And today's young people are increasingly drawn to this shift.
Colleges and universities have begun to set their sights on Generation Z — our newest crop of young people born after Millennials. While this generation is still budding, we are learning more about the young influencers of tomorrow each day. It is believed that while Millennials were shaken by terror attacks and economic turmoil in the 2000s, Generation Z has experienced these tough realities their whole lives.
As a result, Generation Z is thought to be conscientious, socially aware, hardworking and mindful of the future. The young people of this generation are digital natives coming of age in the midst of social media activism and nationwide discussion via social media platforms. Civil rights breakthroughs — such as the nation's first African-American president and the Supreme Court's recognition of same-sex marriage — are the historical milestones that molded this generation and their outlook on the world.
Hand-in-hand with this new era of social awareness and civic-mindedness comes a generation of young people equipped and eager to become activists for social justice. Generation Z is growing up believing that they will have the collective power needed to lead change at the community, state and national levels.
With all of this in mind, Jackson's assertion that social work will become the new go-to field for young people looking to change the world seems entirely viable.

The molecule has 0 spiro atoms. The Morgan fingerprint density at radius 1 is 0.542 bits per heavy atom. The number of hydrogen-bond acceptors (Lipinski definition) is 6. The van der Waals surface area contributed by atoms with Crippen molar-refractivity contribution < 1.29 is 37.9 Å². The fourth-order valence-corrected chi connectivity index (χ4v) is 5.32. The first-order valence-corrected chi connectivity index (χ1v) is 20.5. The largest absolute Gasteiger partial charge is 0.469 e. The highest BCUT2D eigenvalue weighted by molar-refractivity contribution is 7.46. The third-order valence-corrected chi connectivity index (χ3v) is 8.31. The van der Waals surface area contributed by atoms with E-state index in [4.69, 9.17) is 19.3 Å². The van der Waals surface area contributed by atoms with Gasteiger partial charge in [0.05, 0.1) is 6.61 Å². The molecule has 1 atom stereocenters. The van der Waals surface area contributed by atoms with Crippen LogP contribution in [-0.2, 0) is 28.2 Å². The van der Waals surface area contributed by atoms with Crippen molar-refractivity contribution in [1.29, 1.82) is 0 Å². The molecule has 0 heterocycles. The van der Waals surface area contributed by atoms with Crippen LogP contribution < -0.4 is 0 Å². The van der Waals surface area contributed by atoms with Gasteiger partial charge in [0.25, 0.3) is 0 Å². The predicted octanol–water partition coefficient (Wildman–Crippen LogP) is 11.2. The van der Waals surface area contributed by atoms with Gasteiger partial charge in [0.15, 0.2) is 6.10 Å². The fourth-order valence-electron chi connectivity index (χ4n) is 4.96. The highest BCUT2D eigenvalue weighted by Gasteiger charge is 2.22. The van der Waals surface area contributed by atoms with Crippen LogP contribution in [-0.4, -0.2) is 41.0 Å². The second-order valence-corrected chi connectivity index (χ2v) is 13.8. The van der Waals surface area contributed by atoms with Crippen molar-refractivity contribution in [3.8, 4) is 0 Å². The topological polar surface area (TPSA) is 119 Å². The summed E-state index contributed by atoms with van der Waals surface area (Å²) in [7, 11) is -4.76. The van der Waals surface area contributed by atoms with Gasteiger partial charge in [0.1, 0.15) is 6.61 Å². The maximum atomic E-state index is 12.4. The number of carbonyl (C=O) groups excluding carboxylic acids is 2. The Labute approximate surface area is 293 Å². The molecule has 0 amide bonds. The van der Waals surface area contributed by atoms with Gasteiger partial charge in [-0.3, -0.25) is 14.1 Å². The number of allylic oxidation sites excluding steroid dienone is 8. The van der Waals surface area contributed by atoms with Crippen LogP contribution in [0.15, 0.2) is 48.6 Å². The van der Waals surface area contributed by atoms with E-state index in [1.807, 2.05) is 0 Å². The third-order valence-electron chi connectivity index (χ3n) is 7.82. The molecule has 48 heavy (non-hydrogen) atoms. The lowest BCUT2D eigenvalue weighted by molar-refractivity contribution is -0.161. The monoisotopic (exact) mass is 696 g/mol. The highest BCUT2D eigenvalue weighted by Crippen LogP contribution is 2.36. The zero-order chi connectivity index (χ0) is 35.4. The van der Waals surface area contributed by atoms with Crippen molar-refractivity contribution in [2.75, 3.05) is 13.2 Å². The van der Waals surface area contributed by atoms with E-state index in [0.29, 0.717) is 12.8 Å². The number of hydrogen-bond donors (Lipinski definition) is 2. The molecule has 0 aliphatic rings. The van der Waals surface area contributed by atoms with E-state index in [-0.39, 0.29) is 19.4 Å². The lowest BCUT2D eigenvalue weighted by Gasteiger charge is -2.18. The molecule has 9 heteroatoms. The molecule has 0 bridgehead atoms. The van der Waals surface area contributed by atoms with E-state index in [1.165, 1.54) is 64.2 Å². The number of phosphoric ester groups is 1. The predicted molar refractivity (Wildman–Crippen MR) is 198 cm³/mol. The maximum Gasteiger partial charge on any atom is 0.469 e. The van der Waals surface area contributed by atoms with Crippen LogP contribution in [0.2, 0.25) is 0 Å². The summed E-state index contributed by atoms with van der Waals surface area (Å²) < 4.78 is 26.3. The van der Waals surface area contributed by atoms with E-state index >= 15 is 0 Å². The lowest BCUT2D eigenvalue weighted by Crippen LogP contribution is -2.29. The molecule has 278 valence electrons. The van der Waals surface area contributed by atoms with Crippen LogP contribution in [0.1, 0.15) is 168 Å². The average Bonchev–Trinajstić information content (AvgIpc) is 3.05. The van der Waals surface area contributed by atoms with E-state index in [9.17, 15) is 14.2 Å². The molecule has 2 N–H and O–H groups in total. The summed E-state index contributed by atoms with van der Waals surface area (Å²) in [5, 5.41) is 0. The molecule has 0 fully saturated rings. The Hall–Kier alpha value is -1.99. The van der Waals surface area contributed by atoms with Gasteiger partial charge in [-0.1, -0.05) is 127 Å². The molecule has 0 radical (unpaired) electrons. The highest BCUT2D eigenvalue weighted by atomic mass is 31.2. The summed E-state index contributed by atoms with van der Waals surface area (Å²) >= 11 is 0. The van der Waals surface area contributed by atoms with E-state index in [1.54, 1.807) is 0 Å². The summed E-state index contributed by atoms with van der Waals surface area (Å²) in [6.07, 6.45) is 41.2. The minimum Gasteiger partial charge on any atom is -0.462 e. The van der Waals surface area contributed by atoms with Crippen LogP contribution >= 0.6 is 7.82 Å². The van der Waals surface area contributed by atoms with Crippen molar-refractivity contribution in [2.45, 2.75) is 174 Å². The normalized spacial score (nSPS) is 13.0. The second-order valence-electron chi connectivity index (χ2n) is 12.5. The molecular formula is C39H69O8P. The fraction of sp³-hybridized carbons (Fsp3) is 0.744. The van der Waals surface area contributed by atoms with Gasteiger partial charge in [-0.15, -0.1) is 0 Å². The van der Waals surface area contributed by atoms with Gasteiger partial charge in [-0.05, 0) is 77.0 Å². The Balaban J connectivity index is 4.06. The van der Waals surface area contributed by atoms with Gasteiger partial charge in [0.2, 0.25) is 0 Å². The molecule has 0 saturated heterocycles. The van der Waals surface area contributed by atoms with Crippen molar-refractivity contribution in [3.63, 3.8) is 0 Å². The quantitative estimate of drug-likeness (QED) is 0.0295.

The shift in pursuit of MSWs could not come at a better time, as the future of the social work field is extremely promising. In fact, the Bureau of Labor Statistics projects that the overall employment of social workers will grow approximately 12 percent through 2024.
Social work is a unique career path in that there is a wide variety of positions you can hold after earning your degree, from specific types of social workers — such as health care, mental health and child, family and school social workers — to the more macro roles discussed above. Increasingly, social work graduates are able to combine these multiple roles into one flexible career. Many of these positions require an MSW.
With the focus of our newest generation shifting more prominently to social justice, systematic inequality, civic responsibility and activism, a push for more degrees in social work seems fitting. And for those graduating from college and looking for the next step that will best enable them to instill change in their corner of the world, a master's in social work could be the perfect fit.
It is true, after all, that the field of social work would not exist today without its deep-seated commitment to issues of social justice.
Are you hoping to use your career to make a positive impact within your community? Whether you have an undergraduate degree in the field or not, you can learn more about how an MSW can equip you to make a difference by visiting the Master of Social Work information page.